© Reuters. FILE PHOTO: A banner with the image of center-right Colombian presidential candidate Rudolf Hernandez is pictured a day before the second round of presidential elections in Lebrija, Colombia, June 18, 2022 .REUTERS/Santiago Arcos
BOGOTA/BUCARAMANGA (Reuters) – Colombians will go to the polls on Sunday to elect their next president, between former left-wing guerrillas pushing for sweeping social change and eccentric construction tycoons who have vowed to crack down on corruption choose.
Candidates Gustavo Petro (a former member of the M-19 rebels) and Rodolfo Hernandez (who first gained support through a TikTok video) are present in the polls Technical contact.
Petro, the former mayor of the capital Bogotá and current senator, has pledged to tackle inequality through free university education, pension reform and high taxes on unproductive land.
His proposals — including a ban on new oil projects — have surprised some investors, despite his promises to honor existing contracts.
“We’re one step closer to the real change we’ve been waiting for our whole lives,” Petro wrote on Twitter (NYSE: ). “There is no doubt, only certainty. We will write history. »
Petro, who is in his third presidential campaign, will become Colombia’s first leftist president, adding the Andean country to a list of Latin American countries that have elected progressives in recent years.
Petro, 62, said he was tortured by the military when he was detained for his guerrilla involvement, and his potential victory had senior armed forces officials ready for change.
Hernandez, a former mayor of Bucaramanga, was an unexpected runoff candidate and promised to cut government and fund social programs by ending corruption.
As part of the fight against drug trafficking, he also promised to provide free narcotics to addicts.
Despite his anti-corruption rhetoric, Hernandez himself is under investigation for corruption for allegedly interfering in a waste management tender for a company his son pressured. He denies wrongdoing.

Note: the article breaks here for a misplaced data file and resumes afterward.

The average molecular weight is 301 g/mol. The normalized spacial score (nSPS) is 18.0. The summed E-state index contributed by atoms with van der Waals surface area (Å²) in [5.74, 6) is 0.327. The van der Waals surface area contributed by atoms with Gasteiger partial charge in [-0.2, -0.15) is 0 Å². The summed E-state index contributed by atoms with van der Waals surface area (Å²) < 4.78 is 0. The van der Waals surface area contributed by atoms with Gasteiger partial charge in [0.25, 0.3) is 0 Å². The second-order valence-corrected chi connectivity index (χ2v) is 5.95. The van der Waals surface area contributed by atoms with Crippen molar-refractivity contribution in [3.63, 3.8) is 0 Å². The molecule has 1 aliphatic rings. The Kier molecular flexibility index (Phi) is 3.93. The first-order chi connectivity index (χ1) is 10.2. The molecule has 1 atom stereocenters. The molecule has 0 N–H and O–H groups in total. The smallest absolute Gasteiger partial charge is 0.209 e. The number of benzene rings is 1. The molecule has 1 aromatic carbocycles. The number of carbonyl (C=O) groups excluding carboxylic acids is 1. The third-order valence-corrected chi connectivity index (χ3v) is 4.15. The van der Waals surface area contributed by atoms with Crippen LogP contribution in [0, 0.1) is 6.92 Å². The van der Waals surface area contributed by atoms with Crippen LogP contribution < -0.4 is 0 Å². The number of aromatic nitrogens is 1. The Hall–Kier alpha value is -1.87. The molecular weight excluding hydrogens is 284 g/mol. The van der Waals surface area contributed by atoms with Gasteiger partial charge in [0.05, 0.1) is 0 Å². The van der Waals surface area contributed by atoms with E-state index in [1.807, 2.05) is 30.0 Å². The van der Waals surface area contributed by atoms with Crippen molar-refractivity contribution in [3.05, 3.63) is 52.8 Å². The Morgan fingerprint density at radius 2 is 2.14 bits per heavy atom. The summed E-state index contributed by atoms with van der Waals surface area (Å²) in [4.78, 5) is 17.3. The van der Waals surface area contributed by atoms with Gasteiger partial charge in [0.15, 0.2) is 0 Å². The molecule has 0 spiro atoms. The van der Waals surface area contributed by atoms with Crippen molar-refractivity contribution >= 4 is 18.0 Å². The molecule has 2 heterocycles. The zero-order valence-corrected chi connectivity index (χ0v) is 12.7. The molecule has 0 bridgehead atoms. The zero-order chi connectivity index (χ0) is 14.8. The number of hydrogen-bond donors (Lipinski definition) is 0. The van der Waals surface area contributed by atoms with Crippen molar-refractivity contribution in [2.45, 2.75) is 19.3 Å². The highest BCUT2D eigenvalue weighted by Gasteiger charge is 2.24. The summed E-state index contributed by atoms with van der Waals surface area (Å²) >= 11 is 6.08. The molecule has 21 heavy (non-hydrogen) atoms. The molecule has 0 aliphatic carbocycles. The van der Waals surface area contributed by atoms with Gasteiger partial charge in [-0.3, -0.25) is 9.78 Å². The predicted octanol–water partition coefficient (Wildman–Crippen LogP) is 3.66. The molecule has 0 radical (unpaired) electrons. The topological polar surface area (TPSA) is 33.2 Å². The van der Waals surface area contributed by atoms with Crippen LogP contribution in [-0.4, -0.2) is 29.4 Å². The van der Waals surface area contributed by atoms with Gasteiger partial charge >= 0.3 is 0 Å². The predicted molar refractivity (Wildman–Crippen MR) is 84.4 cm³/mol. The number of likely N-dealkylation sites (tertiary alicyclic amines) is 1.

Hernandez – like Petro – has pledged to fully implement a 2016 peace deal with FARC insurgents and has sought to negotiate with the still-active ELN guerrillas, despite accusing the group of a 2004 Kidnapped and murdered his daughter Juliana.
ELN denied any involvement and his body was never found.
“Elections are simple. Vote for someone who is controlled by the same people as always, or vote for me who is not controlled by anyone,” said the 77-year-old, who eschewed traditional campaigning in favor of fancy ‘s display. social media video.
Hernandez promised to respect the election results, while Petro questioned the integrity of election officials.
Both have called off campaigns due to what they say is a threat to their lives.
Regardless of who wins, Colombia will be inaugurated as its first black vice president in August — Petro’s running mate Francia Márquez and Hernandez’s second-in-command Malelan Castillo are both. Afro-Colombian.
Colombian police said this week they were on high alert after discovering that the militant group was planning vote-related violence.
About 39 million Colombians are eligible to vote.
Fewer than 55% showed up for the first round – which, like the second round, took place over the Bank Holiday weekend.